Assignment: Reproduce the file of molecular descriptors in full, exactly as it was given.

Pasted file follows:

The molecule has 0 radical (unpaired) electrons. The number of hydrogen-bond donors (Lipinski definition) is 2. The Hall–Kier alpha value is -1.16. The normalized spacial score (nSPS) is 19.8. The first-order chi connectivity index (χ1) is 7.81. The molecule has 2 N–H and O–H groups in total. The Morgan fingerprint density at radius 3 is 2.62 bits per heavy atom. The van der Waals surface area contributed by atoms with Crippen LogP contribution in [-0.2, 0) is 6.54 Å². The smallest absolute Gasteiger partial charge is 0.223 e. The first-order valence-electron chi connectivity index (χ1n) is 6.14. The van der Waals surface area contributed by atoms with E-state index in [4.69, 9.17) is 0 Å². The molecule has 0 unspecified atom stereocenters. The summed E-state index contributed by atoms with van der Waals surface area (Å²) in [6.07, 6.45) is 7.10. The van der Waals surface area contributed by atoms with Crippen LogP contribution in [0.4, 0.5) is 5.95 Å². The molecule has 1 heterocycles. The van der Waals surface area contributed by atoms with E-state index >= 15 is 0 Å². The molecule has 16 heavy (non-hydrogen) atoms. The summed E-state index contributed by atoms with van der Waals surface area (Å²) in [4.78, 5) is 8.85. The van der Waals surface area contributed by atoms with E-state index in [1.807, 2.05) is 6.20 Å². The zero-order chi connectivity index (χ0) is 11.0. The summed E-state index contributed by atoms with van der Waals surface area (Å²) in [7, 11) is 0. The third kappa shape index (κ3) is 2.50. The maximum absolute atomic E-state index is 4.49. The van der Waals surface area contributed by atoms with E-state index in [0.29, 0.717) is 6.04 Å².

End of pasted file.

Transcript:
The molecule has 0 radical (unpaired) electrons. The number of hydrogen-bond donors (Lipinski definition) is 2. The Hall–Kier alpha value is -1.16. The normalized spacial score (nSPS) is 19.8. The first-order chi connectivity index (χ1) is 7.81. The molecule has 2 N–H and O–H groups in total. The Morgan fingerprint density at radius 3 is 2.62 bits per heavy atom. The van der Waals surface area contributed by atoms with Crippen LogP contribution in [-0.2, 0) is 6.54 Å². The smallest absolute Gasteiger partial charge is 0.223 e. The first-order valence-electron chi connectivity index (χ1n) is 6.14. The van der Waals surface area contributed by atoms with E-state index in [4.69, 9.17) is 0 Å². The molecule has 0 unspecified atom stereocenters. The summed E-state index contributed by atoms with van der Waals surface area (Å²) in [6.07, 6.45) is 7.10. The van der Waals surface area contributed by atoms with Crippen LogP contribution in [0.4, 0.5) is 5.95 Å². The molecule has 1 heterocycles. The van der Waals surface area contributed by atoms with E-state index >= 15 is 0 Å². The molecule has 16 heavy (non-hydrogen) atoms. The summed E-state index contributed by atoms with van der Waals surface area (Å²) in [4.78, 5) is 8.85. The van der Waals surface area contributed by atoms with E-state index in [1.807, 2.05) is 6.20 Å². The zero-order chi connectivity index (χ0) is 11.0. The summed E-state index contributed by atoms with van der Waals surface area (Å²) in [7, 11) is 0. The third kappa shape index (κ3) is 2.50. The maximum absolute atomic E-state index is 4.49. The van der Waals surface area contributed by atoms with E-state index in [0.29, 0.717) is 6.04 Å².